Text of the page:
I like those curly legs.

    Sure, some line thicknesses need adjusting, but this is not a major issue.

    The W could be wider. I generally try to match its width to M.

    Why is O (and Q) flat-topped? C and G aren’t.
  • Thanks for the feedback, everyone. It's deeply appreciated.

    As more than one of you has pointed out, I need to "pick a direction for [my] curves and stick with it." I'm inclined to go in the curvier direction of the C/G/S, because I think it's more sympathetic to the curved legs of the K/R and funky tail of the Q -- features that'll help this avoid becoming an Idlewild clone.* (Thanks, Max & Nick. Glad to see the funky shapes have at least a couple of fans.)

    (*Imagine my delight at having that beautiful face appear a few months after starting the sketches for this project. :)

    Craig: Would you mind elaborating on the "contrast breakdown" you're seeing in the VWY? (I think of contrast as the province of the thicks 'n' thins of a trad serif face.) Is it related to the width of the W, as Nick's comment might suggest?

  • I think I addressed everyone's feedback, with the exception of any thinning of the horizontals and Craig's comment on V/W/Y.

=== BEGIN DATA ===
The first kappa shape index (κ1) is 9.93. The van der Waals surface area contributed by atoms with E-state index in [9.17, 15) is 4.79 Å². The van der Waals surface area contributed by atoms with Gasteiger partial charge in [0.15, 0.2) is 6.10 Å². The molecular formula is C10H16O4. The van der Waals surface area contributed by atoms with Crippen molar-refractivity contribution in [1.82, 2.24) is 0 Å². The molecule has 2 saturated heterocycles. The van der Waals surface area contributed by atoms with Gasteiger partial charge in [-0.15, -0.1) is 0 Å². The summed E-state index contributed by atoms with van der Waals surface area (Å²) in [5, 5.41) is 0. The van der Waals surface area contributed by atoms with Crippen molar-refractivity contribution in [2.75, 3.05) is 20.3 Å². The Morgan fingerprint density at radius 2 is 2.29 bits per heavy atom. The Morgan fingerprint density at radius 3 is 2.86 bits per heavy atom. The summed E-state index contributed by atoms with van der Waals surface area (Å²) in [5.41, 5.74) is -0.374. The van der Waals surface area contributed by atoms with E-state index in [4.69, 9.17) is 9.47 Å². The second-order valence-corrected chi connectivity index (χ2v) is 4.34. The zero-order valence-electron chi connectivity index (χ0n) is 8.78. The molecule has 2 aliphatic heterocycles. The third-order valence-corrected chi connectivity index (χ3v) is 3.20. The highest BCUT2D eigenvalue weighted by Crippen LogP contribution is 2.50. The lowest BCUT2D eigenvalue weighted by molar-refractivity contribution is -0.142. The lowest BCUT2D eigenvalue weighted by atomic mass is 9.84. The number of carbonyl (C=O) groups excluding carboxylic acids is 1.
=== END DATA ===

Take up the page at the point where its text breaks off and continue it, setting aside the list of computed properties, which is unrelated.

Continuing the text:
-- Regularized the approach to curves, so O/Q/U now are better related to C/G
    -- Thinned the legs of the R/K
    -- Widened the W
    -- Tweaked the B, gave the E a centered waist
    -- Reworked the curve of the J. I think it's a better fit with the rest of the characters.
    -- Rotated the S slightly* and extended the lower left terminal.

    *Is this cheating if I move my points to extrema and make the relevant handles vertical/horizontal before final export?


    And the PDF...
  • Huge improvement. Amazing what a few small tweaks can do.

    I think the Y stem is too short. Nothing that extreme anywhere else.
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  • Much stronger and more appealing. Nice work! The new O shape is great. But I think the B, D, J, P, and R, and U curves could use some more massaging to make them more harmonious with the superellipse-ish O and C. And I think the 'vertical' curves on B, C, D, G, O, P, Q, R, and S need to be a hair thicker at the equator. Right now it looks like the thickest part of the curved stroke of D is equal in thickness to the vertical stem; the middle of the curve should be thicker than the straight stroke to look balanced.

    S is still leaning back to my eye. I think the bottom terminal needs to move left a bit to steady it.

    Agree with James M that the J's too wide.